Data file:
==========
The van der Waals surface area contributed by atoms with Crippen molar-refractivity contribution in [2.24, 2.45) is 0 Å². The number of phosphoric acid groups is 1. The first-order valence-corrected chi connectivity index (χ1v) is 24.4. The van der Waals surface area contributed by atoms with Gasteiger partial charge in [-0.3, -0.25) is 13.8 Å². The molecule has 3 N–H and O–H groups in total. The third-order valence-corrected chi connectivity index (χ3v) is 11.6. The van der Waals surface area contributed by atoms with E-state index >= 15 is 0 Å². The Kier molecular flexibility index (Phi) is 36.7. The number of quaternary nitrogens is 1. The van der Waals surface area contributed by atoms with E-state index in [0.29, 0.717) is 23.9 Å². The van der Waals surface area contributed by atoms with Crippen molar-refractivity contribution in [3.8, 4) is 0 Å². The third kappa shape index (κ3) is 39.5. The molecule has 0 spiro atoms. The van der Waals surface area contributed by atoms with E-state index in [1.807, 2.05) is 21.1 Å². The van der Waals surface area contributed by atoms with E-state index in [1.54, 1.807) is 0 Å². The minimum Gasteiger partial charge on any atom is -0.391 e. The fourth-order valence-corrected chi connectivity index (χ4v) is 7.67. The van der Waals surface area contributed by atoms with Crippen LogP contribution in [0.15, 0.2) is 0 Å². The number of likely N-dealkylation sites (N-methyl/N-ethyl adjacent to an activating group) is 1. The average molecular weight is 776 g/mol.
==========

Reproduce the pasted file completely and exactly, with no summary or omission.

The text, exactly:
The van der Waals surface area contributed by atoms with Crippen molar-refractivity contribution in [2.24, 2.45) is 0 Å². The number of phosphoric acid groups is 1. The first-order valence-corrected chi connectivity index (χ1v) is 24.4. The van der Waals surface area contributed by atoms with Gasteiger partial charge in [-0.3, -0.25) is 13.8 Å². The molecule has 3 N–H and O–H groups in total. The third-order valence-corrected chi connectivity index (χ3v) is 11.6. The van der Waals surface area contributed by atoms with E-state index >= 15 is 0 Å². The Kier molecular flexibility index (Phi) is 36.7. The number of quaternary nitrogens is 1. The van der Waals surface area contributed by atoms with E-state index in [0.29, 0.717) is 23.9 Å². The van der Waals surface area contributed by atoms with Crippen molar-refractivity contribution in [3.8, 4) is 0 Å². The third kappa shape index (κ3) is 39.5. The molecule has 0 spiro atoms. The van der Waals surface area contributed by atoms with E-state index in [1.807, 2.05) is 21.1 Å². The van der Waals surface area contributed by atoms with E-state index in [1.54, 1.807) is 0 Å². The minimum Gasteiger partial charge on any atom is -0.391 e. The fourth-order valence-corrected chi connectivity index (χ4v) is 7.67. The van der Waals surface area contributed by atoms with Crippen LogP contribution in [0.15, 0.2) is 0 Å². The number of likely N-dealkylation sites (N-methyl/N-ethyl adjacent to an activating group) is 1. The average molecular weight is 776 g/mol.